The courts have time without number emphasized the need for society to respect the sanctity of life. Life is a gift given to each one of us once and once lost it cannot be restored. No one should have to lose their life at the hands of another.

It is sad that the youth of today appear to resort to violence as their manner of communication. Many a life has been lost at the hands of youthful offenders who ought to shun violence.

The deceased was the accused’s “in-law” and the nature of such a relationship demands respect which the accused did not exhibit.

Indeed the immaturity of youth makes it odious to impose on them the same penalty that would otherwise be appropriate for a more mature offender. (S v Zaranyika & Others 1995 (1) ZLR 270 (H)).

That said however, we are of the view that imprisonment is called for. Due to the accused’s youthfulness there is need to tamper justice with mercy. The accused is however not being punished for his evil intent in causing the deceased’s death but for his carelessness. The punishment serves to encourage society to be attentive to the safety of others and to exercise caution at all times. (R v Richards 2001 (1) ZLR 129 (S))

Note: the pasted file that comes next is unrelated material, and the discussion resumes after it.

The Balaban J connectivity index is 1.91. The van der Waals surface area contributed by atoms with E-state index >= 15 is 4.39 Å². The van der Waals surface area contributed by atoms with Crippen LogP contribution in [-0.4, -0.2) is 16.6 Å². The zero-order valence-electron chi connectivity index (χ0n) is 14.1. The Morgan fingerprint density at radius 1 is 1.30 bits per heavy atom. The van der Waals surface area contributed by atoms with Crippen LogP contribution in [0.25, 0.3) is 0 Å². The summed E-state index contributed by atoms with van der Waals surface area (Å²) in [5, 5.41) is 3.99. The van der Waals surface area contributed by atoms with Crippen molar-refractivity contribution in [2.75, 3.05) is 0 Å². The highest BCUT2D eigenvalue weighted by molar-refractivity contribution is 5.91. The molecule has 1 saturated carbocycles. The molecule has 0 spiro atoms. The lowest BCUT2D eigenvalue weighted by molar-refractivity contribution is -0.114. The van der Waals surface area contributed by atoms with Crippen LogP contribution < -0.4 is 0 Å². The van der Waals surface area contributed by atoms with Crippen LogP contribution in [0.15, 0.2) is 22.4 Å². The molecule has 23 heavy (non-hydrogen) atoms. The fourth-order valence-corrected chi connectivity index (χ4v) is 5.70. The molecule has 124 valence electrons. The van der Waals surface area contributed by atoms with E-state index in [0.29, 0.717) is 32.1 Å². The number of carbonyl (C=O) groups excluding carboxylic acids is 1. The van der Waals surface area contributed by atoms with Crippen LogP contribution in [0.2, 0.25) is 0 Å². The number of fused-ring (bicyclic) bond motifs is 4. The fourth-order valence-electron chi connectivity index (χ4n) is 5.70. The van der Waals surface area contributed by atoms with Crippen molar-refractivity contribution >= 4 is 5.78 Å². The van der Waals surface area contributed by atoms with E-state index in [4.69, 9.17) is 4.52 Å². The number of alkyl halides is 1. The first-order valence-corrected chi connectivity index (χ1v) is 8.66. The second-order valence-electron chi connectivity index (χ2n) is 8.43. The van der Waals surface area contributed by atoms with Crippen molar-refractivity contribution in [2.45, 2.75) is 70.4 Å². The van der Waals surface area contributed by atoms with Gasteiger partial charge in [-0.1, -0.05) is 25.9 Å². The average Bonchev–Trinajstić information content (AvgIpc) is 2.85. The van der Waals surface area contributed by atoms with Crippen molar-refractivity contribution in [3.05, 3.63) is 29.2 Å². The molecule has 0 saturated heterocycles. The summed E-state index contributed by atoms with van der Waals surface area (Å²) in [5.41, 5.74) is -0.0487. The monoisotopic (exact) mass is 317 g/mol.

A clear message must be sent that violence should be avoided at all costs and where one resorts to violence and takes a life, there will be consequences, consequences which must reflect the court’s attitude towards those who fail to respect the sanctity of life.

In the circumstances the appropriate sentence which will meet the justice of the case is:-

3 years imprisonment of which 2 years is suspended for 5 years on condition the accused does not within that period commit an offence of which an assault or violence on the person of another is an element and for which upon conviction he is sentenced to a term of imprisonment without the option of a fine.

Effective: - 1 year imprisonment.

National Prosecuting Authority, state’s legal practitioners

Dube, Mguni & Dube, accused’s legal practitioners